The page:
This is the first textbook that approaches natural language semantics and logic from the perspective of Discourse Representation Theory, an approach which emphasizes the dynamic and incremental aspects of meaning and inference. The book has been carefully designed for the classroom. It is aimed at students with varying degrees of preparation, including those without prior exposure to semantics or formal logic. Moreover, it should make DRT easily accessible to those who want to learn about the theory on their own. Exercises are available to test understanding as well as to encourage independent theoretical thought. The book serves a double purpose. Besides a textbook, it is also the first comprehensive and fully explicit statement of DRT available in the form of a book. The first part of the book develops the basic principles of DRT for a small fragment of English (but which has nevertheless the power of standard predicate logic). The second part extends this fragment by adding plurals; it discusses a wide variety of problems connected with plural nouns and verbs. The third part applies the theory to the analysis of tense and aspect. Many of the problems raised in Parts Two and Three are novel, as are the solutions proposed. For undergraduate and graduate students interested in linguistics, theoretical linguistics, computational linguistics, artificial intelligence and cognitive science. Suitable for students with no previous exposure to formal semantics or logic.
# From Discourse to Logic

# From Discourse to Logic

# The Logic of Categorial Grammars

This book is intended for students in computer science, formal linguistics, mathematical logic and to colleagues interested in categorial grammars and their logical foundations. These lecture notes present categorial grammars as deductive systems, in the approach called parsing-as-deduction, and the book includes detailed proofs of their main properties. The papers are organized in topical sections on AB grammars, Lambek’s syntactic calculus, Lambek calculus and montague grammar, non-associative Lambek calculus, multimodal Lambek calculus, Lambek calculus, linear logic and proof nets and proof nets for the multimodal Lambek calculus.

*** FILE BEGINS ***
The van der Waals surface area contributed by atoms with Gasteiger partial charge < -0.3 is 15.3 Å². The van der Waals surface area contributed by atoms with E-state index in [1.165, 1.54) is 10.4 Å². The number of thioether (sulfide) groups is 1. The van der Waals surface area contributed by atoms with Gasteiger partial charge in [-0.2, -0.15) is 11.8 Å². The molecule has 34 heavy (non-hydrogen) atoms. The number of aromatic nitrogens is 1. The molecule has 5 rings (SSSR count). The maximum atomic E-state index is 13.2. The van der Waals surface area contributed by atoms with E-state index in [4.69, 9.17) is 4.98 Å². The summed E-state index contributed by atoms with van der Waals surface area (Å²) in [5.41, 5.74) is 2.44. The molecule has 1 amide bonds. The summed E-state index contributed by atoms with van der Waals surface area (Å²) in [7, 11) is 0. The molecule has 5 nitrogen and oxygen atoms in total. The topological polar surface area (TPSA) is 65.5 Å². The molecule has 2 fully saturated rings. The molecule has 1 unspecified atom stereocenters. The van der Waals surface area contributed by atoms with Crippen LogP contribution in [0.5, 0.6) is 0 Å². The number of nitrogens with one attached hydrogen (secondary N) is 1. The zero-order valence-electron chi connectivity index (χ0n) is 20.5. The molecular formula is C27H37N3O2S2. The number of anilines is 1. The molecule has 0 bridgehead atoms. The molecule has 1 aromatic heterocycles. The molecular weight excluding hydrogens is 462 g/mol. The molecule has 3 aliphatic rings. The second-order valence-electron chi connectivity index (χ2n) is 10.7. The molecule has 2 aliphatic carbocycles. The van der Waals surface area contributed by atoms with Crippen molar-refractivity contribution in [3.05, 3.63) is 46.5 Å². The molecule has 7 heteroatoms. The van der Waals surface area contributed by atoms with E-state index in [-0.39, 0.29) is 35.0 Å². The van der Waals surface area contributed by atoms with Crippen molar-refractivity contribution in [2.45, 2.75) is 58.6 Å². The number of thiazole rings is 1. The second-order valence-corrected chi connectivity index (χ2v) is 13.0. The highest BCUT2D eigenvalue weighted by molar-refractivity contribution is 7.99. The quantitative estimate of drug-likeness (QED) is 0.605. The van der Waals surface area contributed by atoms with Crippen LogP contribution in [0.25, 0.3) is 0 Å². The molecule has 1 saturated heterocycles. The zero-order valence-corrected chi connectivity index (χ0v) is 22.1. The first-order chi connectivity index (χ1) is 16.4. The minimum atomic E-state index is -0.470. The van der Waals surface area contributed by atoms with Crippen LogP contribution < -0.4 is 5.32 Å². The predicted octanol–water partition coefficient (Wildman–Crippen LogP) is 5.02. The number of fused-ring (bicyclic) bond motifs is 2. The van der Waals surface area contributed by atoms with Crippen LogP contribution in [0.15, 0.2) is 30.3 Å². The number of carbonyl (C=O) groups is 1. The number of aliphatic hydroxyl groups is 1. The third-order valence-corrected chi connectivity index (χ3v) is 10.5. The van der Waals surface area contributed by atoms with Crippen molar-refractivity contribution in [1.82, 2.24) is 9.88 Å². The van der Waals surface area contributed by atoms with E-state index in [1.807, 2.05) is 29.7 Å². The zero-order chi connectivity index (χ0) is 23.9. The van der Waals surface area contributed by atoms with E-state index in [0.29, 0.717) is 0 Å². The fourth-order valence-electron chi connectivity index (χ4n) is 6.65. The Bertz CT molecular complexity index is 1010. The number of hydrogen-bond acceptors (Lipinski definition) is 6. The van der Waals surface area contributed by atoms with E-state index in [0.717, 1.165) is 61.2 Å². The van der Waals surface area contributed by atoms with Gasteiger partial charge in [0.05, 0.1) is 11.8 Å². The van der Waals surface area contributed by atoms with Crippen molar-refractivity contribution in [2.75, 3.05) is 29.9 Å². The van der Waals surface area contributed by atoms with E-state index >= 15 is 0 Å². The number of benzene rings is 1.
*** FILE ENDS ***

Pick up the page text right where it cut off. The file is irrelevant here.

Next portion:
# Handbook of Philosophical Logic

The fourteenth volume of the Second Edition covers central topics in philosophical logic that have been studied for thousands of years, since Aristotle: Inconsistency, Causality, Conditionals, and Quantifiers. These topics are central in many applications of logic in central disciplines and this book is indispensable to any advanced student or researcher using logic in these areas. The chapters are comprehensive and written by major figures in the field.
# Logical Form and Language

Seventeen specially written essays by eminent philosophers and linguists appear for the first time in this anthology, all with the central theme of logical form -- a fundamental issue in analytic philosophy and linguistic theory. Logical Form and Language brings together exciting new contributions from diverse points of view, which illuminate the lively current debate about this topic.
# Logic of Discovery and Logic of Discourse

# Subordination versus Coordination in Sentence and Text

The papers collected in this volume (including a comprehensive introduction) investigate semantic and discourse-related aspects of subordination and coordination, in particular the relationship between subordination/coordination at the sentence level and subordination/coordination – or hierarchical/non-hierarchical organization – at the discourse level. The contributions in part I are concerned with central theoretical questions; part II consists of corpus-based cross-linguistic studies of clause combining and discourse structure, involving at least two of the languages English, German, Dutch, French and Norwegian; part III contains papers addressing specific – predominantly semantic – topics relating to German, English or French; and the papers in part IV approach the topic of subordination, coordination and rhetorical relations from a diachronic (Old Indic and Early Germanic) perspective. The book aims to contribute to a better understanding of information packaging on the sentence and text level related, within a particular language as well as cross-linguistically.
# Data Analytics in Digital Humanities